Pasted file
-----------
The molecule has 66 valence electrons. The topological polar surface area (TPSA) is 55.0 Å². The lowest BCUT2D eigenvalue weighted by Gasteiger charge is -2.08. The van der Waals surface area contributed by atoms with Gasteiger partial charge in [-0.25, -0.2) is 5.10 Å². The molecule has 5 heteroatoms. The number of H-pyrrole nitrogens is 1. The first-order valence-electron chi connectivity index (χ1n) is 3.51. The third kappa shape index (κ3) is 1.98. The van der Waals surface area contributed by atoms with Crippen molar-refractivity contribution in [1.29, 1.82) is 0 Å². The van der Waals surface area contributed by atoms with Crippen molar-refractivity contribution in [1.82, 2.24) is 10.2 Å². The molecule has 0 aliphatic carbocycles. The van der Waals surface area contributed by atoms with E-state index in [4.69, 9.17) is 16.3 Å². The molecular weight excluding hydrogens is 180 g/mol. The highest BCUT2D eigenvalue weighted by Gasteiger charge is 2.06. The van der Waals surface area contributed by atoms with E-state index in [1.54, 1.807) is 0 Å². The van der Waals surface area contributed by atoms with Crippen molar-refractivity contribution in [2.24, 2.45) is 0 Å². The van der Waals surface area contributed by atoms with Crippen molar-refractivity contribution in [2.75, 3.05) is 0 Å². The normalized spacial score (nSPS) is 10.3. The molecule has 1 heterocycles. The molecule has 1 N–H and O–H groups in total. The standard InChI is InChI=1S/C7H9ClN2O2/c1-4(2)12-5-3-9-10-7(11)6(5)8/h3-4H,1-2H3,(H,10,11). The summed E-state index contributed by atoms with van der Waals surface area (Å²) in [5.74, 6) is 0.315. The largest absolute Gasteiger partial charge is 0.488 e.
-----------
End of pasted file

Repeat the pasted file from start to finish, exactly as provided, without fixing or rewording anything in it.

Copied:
The molecule has 66 valence electrons. The topological polar surface area (TPSA) is 55.0 Å². The lowest BCUT2D eigenvalue weighted by Gasteiger charge is -2.08. The van der Waals surface area contributed by atoms with Gasteiger partial charge in [-0.25, -0.2) is 5.10 Å². The molecule has 5 heteroatoms. The number of H-pyrrole nitrogens is 1. The first-order valence-electron chi connectivity index (χ1n) is 3.51. The third kappa shape index (κ3) is 1.98. The van der Waals surface area contributed by atoms with Crippen molar-refractivity contribution in [1.29, 1.82) is 0 Å². The van der Waals surface area contributed by atoms with Crippen molar-refractivity contribution in [1.82, 2.24) is 10.2 Å². The molecule has 0 aliphatic carbocycles. The van der Waals surface area contributed by atoms with E-state index in [4.69, 9.17) is 16.3 Å². The molecular weight excluding hydrogens is 180 g/mol. The highest BCUT2D eigenvalue weighted by Gasteiger charge is 2.06. The van der Waals surface area contributed by atoms with E-state index in [1.54, 1.807) is 0 Å². The van der Waals surface area contributed by atoms with Crippen molar-refractivity contribution in [2.24, 2.45) is 0 Å². The van der Waals surface area contributed by atoms with Crippen molar-refractivity contribution in [2.75, 3.05) is 0 Å². The normalized spacial score (nSPS) is 10.3. The molecule has 1 heterocycles. The molecule has 1 N–H and O–H groups in total. The standard InChI is InChI=1S/C7H9ClN2O2/c1-4(2)12-5-3-9-10-7(11)6(5)8/h3-4H,1-2H3,(H,10,11). The summed E-state index contributed by atoms with van der Waals surface area (Å²) in [5.74, 6) is 0.315. The largest absolute Gasteiger partial charge is 0.488 e.